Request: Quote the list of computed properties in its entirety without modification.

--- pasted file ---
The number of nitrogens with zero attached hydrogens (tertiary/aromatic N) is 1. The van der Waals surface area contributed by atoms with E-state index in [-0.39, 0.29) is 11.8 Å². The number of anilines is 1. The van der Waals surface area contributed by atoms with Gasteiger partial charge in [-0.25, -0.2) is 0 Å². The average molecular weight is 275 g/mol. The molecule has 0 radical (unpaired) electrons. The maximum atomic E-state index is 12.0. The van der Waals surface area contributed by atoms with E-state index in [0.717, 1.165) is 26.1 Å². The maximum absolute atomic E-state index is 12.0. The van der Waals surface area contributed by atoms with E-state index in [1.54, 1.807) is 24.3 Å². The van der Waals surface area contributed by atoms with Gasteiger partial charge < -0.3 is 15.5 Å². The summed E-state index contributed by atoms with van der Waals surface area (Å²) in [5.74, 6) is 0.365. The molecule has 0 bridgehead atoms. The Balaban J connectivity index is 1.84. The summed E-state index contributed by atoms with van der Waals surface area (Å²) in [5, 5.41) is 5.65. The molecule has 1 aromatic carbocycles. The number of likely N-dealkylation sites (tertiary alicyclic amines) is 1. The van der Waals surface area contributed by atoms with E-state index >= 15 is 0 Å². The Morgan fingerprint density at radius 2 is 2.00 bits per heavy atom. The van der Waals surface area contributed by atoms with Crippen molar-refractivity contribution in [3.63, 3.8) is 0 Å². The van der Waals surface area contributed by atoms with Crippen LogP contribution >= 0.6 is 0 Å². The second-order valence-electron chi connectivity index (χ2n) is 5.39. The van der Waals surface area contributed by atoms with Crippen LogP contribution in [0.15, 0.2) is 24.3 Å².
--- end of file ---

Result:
The number of nitrogens with zero attached hydrogens (tertiary/aromatic N) is 1. The van der Waals surface area contributed by atoms with E-state index in [-0.39, 0.29) is 11.8 Å². The number of anilines is 1. The van der Waals surface area contributed by atoms with Gasteiger partial charge in [-0.25, -0.2) is 0 Å². The average molecular weight is 275 g/mol. The molecule has 0 radical (unpaired) electrons. The maximum atomic E-state index is 12.0. The van der Waals surface area contributed by atoms with E-state index in [0.717, 1.165) is 26.1 Å². The maximum absolute atomic E-state index is 12.0. The van der Waals surface area contributed by atoms with E-state index in [1.54, 1.807) is 24.3 Å². The van der Waals surface area contributed by atoms with Gasteiger partial charge < -0.3 is 15.5 Å². The summed E-state index contributed by atoms with van der Waals surface area (Å²) in [5.74, 6) is 0.365. The molecule has 0 bridgehead atoms. The Balaban J connectivity index is 1.84. The summed E-state index contributed by atoms with van der Waals surface area (Å²) in [5, 5.41) is 5.65. The molecule has 1 aromatic carbocycles. The number of likely N-dealkylation sites (tertiary alicyclic amines) is 1. The van der Waals surface area contributed by atoms with E-state index >= 15 is 0 Å². The Morgan fingerprint density at radius 2 is 2.00 bits per heavy atom. The van der Waals surface area contributed by atoms with Crippen molar-refractivity contribution in [3.63, 3.8) is 0 Å². The van der Waals surface area contributed by atoms with Crippen LogP contribution >= 0.6 is 0 Å². The second-order valence-electron chi connectivity index (χ2n) is 5.39. The van der Waals surface area contributed by atoms with Crippen LogP contribution in [0.15, 0.2) is 24.3 Å².